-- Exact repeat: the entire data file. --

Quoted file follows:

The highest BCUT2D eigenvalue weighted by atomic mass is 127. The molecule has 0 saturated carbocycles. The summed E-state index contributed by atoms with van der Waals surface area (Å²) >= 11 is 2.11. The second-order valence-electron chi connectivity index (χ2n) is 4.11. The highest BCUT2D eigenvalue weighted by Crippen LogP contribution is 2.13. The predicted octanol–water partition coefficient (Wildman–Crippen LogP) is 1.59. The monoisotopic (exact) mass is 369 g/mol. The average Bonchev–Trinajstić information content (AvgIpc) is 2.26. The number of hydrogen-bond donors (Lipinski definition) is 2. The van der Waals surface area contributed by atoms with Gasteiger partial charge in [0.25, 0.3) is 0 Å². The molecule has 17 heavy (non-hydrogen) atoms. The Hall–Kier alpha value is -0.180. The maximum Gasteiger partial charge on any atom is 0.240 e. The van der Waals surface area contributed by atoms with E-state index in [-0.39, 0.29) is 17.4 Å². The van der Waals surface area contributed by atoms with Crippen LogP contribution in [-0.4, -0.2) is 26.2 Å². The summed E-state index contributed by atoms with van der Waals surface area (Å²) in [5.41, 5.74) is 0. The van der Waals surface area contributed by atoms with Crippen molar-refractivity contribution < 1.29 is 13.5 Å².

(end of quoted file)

The highest BCUT2D eigenvalue weighted by atomic mass is 127. The molecule has 0 saturated carbocycles. The summed E-state index contributed by atoms with van der Waals surface area (Å²) >= 11 is 2.11. The second-order valence-electron chi connectivity index (χ2n) is 4.11. The highest BCUT2D eigenvalue weighted by Crippen LogP contribution is 2.13. The predicted octanol–water partition coefficient (Wildman–Crippen LogP) is 1.59. The monoisotopic (exact) mass is 369 g/mol. The average Bonchev–Trinajstić information content (AvgIpc) is 2.26. The number of hydrogen-bond donors (Lipinski definition) is 2. The van der Waals surface area contributed by atoms with Gasteiger partial charge in [0.25, 0.3) is 0 Å². The molecule has 17 heavy (non-hydrogen) atoms. The Hall–Kier alpha value is -0.180. The maximum Gasteiger partial charge on any atom is 0.240 e. The van der Waals surface area contributed by atoms with E-state index in [-0.39, 0.29) is 17.4 Å². The van der Waals surface area contributed by atoms with Crippen LogP contribution in [-0.4, -0.2) is 26.2 Å². The summed E-state index contributed by atoms with van der Waals surface area (Å²) in [5.41, 5.74) is 0. The van der Waals surface area contributed by atoms with Crippen molar-refractivity contribution < 1.29 is 13.5 Å².